• A coarse natural light brown sugar similar to "Sugar in the Raw," turbinado is mixed with sea salt, popular for finishing pastries and sweets.

Moshio Salt
Seaweed Salt or Moshio:
  • The Japanese seaweed Sargassum fulvellum or 'hondawara' is dried and then boiled in bags with seawater to form a concentrated brine, further reduced until the moshio salt crystallizes.

Truffle Salt
Truffle Salt:
  • Any salt that has been flavored with dried truffles, sometimes white but most commonly black.


Asín Tibuok Whole Asín Tibuok

Asín Tibuok: A rare artisanal Filipino sea salt from Bohol island, literally translated into "unbroken salt" or "whole salt," and aptly nicknamed "dinosaur egg salt" based on its appearance. Coconut husks are soaked in seawater for six months before being burned into ash. More seawater is poured throught the ash and then boiled in coconut-shaped clay pots in a large furnace. The resulting egg-shaped lump of salt is traditionally kept upside down with the broken clay pot and shaved over food as needed.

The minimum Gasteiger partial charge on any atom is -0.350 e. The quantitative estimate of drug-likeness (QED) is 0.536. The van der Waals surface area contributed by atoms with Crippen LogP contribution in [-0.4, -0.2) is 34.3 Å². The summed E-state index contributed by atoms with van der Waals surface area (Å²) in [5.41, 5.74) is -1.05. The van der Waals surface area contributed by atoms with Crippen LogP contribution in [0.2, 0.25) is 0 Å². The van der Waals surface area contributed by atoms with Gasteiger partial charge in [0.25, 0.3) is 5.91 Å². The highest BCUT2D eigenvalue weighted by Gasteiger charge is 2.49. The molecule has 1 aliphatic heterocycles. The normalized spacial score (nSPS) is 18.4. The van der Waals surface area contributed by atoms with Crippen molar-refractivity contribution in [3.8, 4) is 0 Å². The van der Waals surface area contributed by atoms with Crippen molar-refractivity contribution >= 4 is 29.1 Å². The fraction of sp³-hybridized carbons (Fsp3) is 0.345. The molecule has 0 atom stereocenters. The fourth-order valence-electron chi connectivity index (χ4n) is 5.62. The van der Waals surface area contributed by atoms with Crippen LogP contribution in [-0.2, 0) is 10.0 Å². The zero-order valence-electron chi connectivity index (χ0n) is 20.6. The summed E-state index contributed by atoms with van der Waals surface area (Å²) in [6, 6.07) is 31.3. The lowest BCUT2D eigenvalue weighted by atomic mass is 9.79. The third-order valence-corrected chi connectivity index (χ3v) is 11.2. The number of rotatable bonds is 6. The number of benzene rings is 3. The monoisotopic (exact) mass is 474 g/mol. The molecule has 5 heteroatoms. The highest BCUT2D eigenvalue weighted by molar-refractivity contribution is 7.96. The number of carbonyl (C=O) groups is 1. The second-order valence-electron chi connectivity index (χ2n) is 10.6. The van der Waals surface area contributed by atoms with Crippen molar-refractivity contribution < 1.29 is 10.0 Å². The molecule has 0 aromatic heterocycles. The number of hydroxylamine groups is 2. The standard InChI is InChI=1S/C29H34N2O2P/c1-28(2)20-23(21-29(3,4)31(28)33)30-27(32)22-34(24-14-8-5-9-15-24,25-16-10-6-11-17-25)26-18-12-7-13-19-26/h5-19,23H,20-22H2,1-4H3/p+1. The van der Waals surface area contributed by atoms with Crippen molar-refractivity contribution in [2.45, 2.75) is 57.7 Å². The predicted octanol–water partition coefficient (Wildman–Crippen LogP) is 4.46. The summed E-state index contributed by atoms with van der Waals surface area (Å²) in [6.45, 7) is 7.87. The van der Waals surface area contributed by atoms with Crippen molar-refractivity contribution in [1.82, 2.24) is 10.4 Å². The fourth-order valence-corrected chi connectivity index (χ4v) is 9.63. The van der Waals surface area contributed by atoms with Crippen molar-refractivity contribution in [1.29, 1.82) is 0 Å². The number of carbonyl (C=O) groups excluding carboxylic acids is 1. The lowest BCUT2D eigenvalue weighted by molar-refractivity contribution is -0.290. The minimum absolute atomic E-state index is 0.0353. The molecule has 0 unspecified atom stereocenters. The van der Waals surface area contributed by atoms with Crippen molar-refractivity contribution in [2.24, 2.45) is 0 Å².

Korean Bamboo Salt Whole Jukyeom

Jukyeom: Also known as "bamboo salt" or "Korean purple salt," Jukyeom is a sea salt that has been roasted in bamboo canisters. Bay salt is packed into a thick bamboo stem sealed with clay and baked in kilns over pine firewood nine times. The bamboo flavors the salt with a distinctive sweetness, called 'gamrojung,' and the high-temperature firing firing processes darken the salt, giving it a unique combination of blue, yellow, red, white and black crystals.

African Reed Salt

River Reed Salt: This artisinal salt is produced in the village of Nabuyole in Webuye Constituency of Bungoma County, Kenya. The river reeds that grow along the Nzoia River are collected, dried, and then burnt to obtain the ash, which is then placed in a vessel with drainage. Water is slowly poured through and collected in another vessel, filtered to remove impurities and boiled until the salt crystallizes. It is said to have a mellow tangy and sharp taste, traditionally packaged in banana leaves.

Thursday Salt

Thursday Salt or Black Salt: Traditionally made in Russia on the Maundy Thursday before Easter, rock salt is mixed with ingredients like eggs, flour, rye bread, cabbage leaves, thyme and other herbs. This mixture is wrapped in a linen cloth and baked over birch wood in a 600° oven, forming it into a lump, which is then ground and filtered to remove the ash, leaving 'magical' black salt crystals that smell like bread.